How to Can Marinara Sauce

Here is the step by step for making and canning your own Italian marinara sauce.  It’s easy, healthy, and delicious, and a great way to make use of a bounty of tomatoes.  Homemade marinara sauce is a world away from the stuff you buy in the grocery store. It’s loaded with vitamins and nutrients, and not tainted by BPA, additives, and high fructose corn syrup.  Don’t be put off by the hands-on time needed to make this.  Consider that if you made 14 from-scratch spaghetti dinners, it would take you far more time than the six hours that these two batches of sauce took.

To speed up the process, use a high-quality blender or food processor. I’ve done this with both my Vitamix and my Ninja food processor with excellent results. (Check out this guide to tomato prep to make your life easier.)

The following instructions are for a canner load full of sauce or 7 quarts. If you have more or less tomatoes than that, a general rule of thumb is that approximately 1 pound of tomatoes makes 1 quart jar of sauce.

Prep the tomatoes

  • First, unless you are using a food mill, you have to peel your tomatoes.  My tomatoes are organic, so I didn’t have to worry about any nasty pesticide residue.  The easiest way to peel tomatoes is to take them from boiling water to an ice bath and then squeeze the guts out of them, as follows:
  • First, put water on to boil in a large non-reactive stock pot. (I prefer this stainless steel pot.) You don’t need to wash or cut the tomatoes before blanching them.  In batches, place the tomatoes into the boiling water for about 3 minutes.  (This time is not engraved in stone – don’t panic if you go over the time by a little bit.)
  • After you scoop the tomatoes out of the boiling water, place them directly into an ice bath and leave them there for at least 3 minutes. I like to use long tongs for this because you transfer less of the hot water into your ice bath.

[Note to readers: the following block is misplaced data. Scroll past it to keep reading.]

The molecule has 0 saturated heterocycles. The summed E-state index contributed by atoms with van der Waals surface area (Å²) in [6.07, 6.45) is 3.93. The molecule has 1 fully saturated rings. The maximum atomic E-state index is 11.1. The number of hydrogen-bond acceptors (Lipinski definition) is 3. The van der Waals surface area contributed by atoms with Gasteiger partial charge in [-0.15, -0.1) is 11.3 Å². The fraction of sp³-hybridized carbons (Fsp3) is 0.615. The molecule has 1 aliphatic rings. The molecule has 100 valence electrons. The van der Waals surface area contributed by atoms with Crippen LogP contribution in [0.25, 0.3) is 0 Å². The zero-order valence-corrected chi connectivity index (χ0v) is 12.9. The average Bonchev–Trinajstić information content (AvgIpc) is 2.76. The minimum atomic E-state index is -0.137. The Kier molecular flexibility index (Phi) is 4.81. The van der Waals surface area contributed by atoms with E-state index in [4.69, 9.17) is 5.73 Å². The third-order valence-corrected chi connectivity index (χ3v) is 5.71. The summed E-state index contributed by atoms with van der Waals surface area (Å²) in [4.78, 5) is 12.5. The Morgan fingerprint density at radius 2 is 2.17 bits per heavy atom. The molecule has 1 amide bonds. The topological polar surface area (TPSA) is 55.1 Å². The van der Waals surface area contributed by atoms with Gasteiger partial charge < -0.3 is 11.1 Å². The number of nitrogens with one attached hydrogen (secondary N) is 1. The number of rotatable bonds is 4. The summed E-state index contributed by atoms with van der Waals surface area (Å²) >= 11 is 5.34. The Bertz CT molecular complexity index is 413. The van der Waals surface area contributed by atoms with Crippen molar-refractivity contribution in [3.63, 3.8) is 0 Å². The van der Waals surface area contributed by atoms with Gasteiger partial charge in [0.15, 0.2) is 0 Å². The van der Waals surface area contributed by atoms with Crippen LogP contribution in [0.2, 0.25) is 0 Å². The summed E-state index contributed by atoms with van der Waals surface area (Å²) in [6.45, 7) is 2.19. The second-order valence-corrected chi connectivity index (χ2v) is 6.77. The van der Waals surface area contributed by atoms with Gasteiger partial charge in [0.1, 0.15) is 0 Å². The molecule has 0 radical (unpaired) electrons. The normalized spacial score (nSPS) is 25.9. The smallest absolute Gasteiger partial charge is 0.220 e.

• Once the tomatoes are cool enough to easily handle, use your fingers to dig the stem end out of the tomato and discard it.  Then, squeeze the tomato over your blender – the skin should slide right off and leave you with a blender full of pulp.  You don’t need to remove the seeds. Pulse in the blender for about 30 seconds, resulting in a nice slightly chunky puree.
  • Meanwhile, using either a food processor or your blender, puree 2 bell peppers (any color), 2 large onions, and 1 or 2 heads of garlic.
  • Add the tomatoes and veggies to a large stockpot.  Then add the following seasonings – the first amount is per pound of tomatoes, and the second amount is for a 7 quart batch of sauce.


1 tbsp – sugar – 1/3 cup
1 tsp – sea salt – 2 and 1/2 tbsp
1 tsp – thyme – 2 and 1/2 tbsp
1 tbsp – oregano – 1/3 cup
1 tbsp – basil – 1/3 cup
1 pinch – powdered clove (trust me!) – 1 tbsp
black pepper to taste
1 pinch – paprika (smoked Hungarian if you can find it) – 1 tbsp
2 tbsp – extra virgin olive oil – 2/3 cup


  • With the lid on, bring the sauce to a simmer for about an hour, stirring occasionally.  Then, remove the lid, drop the heat and simmer gently for 3 more hours.  The lid being off will allow the liquid to evaporate so that the sauce can cook down and thicken.